Trading Places Works Out for Randolph, Sax

The Hartford Courant

Vindication is probably not a word one could easily drag from the lips of either the New York Yankees’ Steve Sax or the Los Angeles Dodgers’ Willie Randolph.

Yet, there will have to be an immense sense of accomplishment when the two All-Stars look at each other from opposite sides of the field at Anaheim Stadium Tuesday night. After all, the two second basemen replaced one another, swapping uniforms, tradition, coasts, leagues and teams in a free-agent flip-flop overflowing with irony.

Half a season later, the irony remains. But the discomfort caused by the two free-agent signings 3,000 miles apart last winter does not. Success is curing all the yearning, the mixed emotions, the uprooted feelings both players surely suffered at the outset of 1989. And both Sax and Randolph have succeeded. Their presence as all-stars proves that.


“I just think I did the right thing,” said Sax, a four-time all-star making his first appearance as an American Leaguer. “As it turned out, it was best for both of us. Willie has played great for the Dodgers and my career has gone great in New York. That’s the way it should be.”

“It’s sweet, real sweet just to be here,” said Randolph, a six-time all-star but first-time National Leaguer. “It’s nice to know you still can do it.”

“They are two different types of ballplayers, two different personalities,” said Dodgers catcher Mike Scioscia, also an all-star. “For them to both have made it, it gives everyone a great feeling.”

That success has made it easier for Sax, who chose to leave the Dodgers and unwittingly displaced the popular Randolph. And living his new life well has also helped Randolph’s outlook. Granted, he never wanted to leave the Bronx, but when Randolph says “I’m a Dodger, now,” one senses his heart is finally in agreement with his head.

Added to their peace of mind is the satisfaction both teams must feel. Yes, it’s only a half a season, but so far, so good. No organization has been embarrassed. No calamities have been suffered. Randolph is healthy. Sax has not disintegrated under the white-hot lights of New York. It has been mutually beneficial.

Sax earned his All-Star berth by hitting .327 and providing so much of a spark that he made Rickey Henderson expendable. Sax has scored 49 runs and driven in another 34. He has proven to be mentally tough in a town that routinely grinds up transplants from the laid-back West Coast. That quality in Sax has not been lost on his manager, who endorsed the signing, took a lot of heat, then waited to be vindicated.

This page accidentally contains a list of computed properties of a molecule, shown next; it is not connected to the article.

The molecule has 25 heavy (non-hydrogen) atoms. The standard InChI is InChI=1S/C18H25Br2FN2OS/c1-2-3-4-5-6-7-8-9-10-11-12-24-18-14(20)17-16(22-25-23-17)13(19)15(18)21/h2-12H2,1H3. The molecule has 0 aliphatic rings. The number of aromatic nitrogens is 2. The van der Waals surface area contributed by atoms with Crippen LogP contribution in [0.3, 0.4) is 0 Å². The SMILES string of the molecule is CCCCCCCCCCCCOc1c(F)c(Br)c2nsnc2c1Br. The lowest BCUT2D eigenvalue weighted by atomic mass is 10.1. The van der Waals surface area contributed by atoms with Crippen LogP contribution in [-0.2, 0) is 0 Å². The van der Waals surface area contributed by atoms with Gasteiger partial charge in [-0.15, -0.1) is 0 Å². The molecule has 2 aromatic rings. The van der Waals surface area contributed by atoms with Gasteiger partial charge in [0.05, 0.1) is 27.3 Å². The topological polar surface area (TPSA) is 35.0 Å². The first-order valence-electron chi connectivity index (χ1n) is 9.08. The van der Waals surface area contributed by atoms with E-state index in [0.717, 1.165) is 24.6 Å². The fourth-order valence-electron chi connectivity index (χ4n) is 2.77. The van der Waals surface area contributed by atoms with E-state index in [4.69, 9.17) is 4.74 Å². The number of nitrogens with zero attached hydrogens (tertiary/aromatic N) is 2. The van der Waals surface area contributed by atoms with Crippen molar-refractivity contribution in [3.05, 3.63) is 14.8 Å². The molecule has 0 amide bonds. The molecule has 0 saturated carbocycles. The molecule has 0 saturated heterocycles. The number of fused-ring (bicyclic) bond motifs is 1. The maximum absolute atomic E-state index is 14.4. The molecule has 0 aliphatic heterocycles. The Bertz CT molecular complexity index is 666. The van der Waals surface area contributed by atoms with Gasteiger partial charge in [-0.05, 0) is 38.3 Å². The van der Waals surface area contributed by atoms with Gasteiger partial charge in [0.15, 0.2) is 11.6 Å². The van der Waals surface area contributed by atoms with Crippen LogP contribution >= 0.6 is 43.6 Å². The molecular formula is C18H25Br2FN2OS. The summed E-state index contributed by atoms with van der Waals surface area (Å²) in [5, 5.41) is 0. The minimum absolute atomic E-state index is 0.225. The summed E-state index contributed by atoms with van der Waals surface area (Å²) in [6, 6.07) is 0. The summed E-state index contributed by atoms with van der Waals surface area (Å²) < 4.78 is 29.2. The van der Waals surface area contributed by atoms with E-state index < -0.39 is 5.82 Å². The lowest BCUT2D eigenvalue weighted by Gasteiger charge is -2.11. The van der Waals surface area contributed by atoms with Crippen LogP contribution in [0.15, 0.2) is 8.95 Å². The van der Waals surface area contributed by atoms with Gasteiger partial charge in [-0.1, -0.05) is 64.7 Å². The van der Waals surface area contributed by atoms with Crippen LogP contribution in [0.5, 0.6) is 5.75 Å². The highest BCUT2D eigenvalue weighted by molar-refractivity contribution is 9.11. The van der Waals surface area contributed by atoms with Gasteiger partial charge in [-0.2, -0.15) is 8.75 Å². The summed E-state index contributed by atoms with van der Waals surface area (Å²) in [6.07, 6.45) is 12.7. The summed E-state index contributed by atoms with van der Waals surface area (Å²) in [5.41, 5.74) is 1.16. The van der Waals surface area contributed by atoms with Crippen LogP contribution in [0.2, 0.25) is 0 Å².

“The thing he’s done is slowly, slowly gained respect, and in a way the kind of clubhouse leadership role I expected him to take all along,” Yankee Manager Dallas Green said recently. “He didn’t come in and jump up and down ringing bells about how great he was. Just through games played and work habits, he’s let people see what kind of player he is.”

Sax, thought to be suspect defensively, has surprised. “I really didn’t know what to expect, but he didn’t get recognition as a good defensive player,” said Don Mattingly, the Yankees’ first-base Gold Glover and other all-star. “But I think he’s got good range and he turns the double play well. And he doesn’t throw the ball away.”

Randolph never had to prove such mundane things as his ability not to throw the ball away. He’s always been smooth afield, second only to the Kansas City Royals’ Frank White in his days in the American League. The Dodgers needed Randolph to do one other thing besides stay healthy: take the defense up another notch. Randolph has. He and shortstop Alfredo Griffin have given L.A. what General Manager Fred Claire calls the team’s best double play combination since the Dodgers left Brooklyn. And Randolph, never one to brag, bluntly says, “I’m playing the best defense of my life.”

Randolph also added a big bonus by getting his offensive numbers back up after a couple of slow seasons. He ended the first half hitting .291. Randolph has driven in 22 runs and scored another 36. Randolph, who prefers to have his performance measured by on-base percentage, is satisfied with that number thus far -- .387.

And while Sax merely needed to prove he could survive, Randolph felt he had something to prove, something that baseball players in mid-life career crises must meet up with eventually. Randolph had to prove he was not through. He knew that. His family knew it, too, even 8-year-old Andre, Randolph’s son.

“Andre told me he was proud of me when I told him I was named to the team,” Randolph said. “That’s the first time my son ever told me that. I almost cried.”

So the proving was all the more sweet. And not lost on new teammates or old. “He’s just an utter professional,” Scioscia said. “It’s a pleasure to watch him play.”

So when the two All-Stars face each other during introductions, Dodgers and Yankees will pull for both. For the sake of Randolph and the sake of Sax, the rivalry has been put on hold. This time, a Dodgers-Yankees tie more than suffices.

“It worked out for both guys,” Mattingly said. “You have to be glad for that.”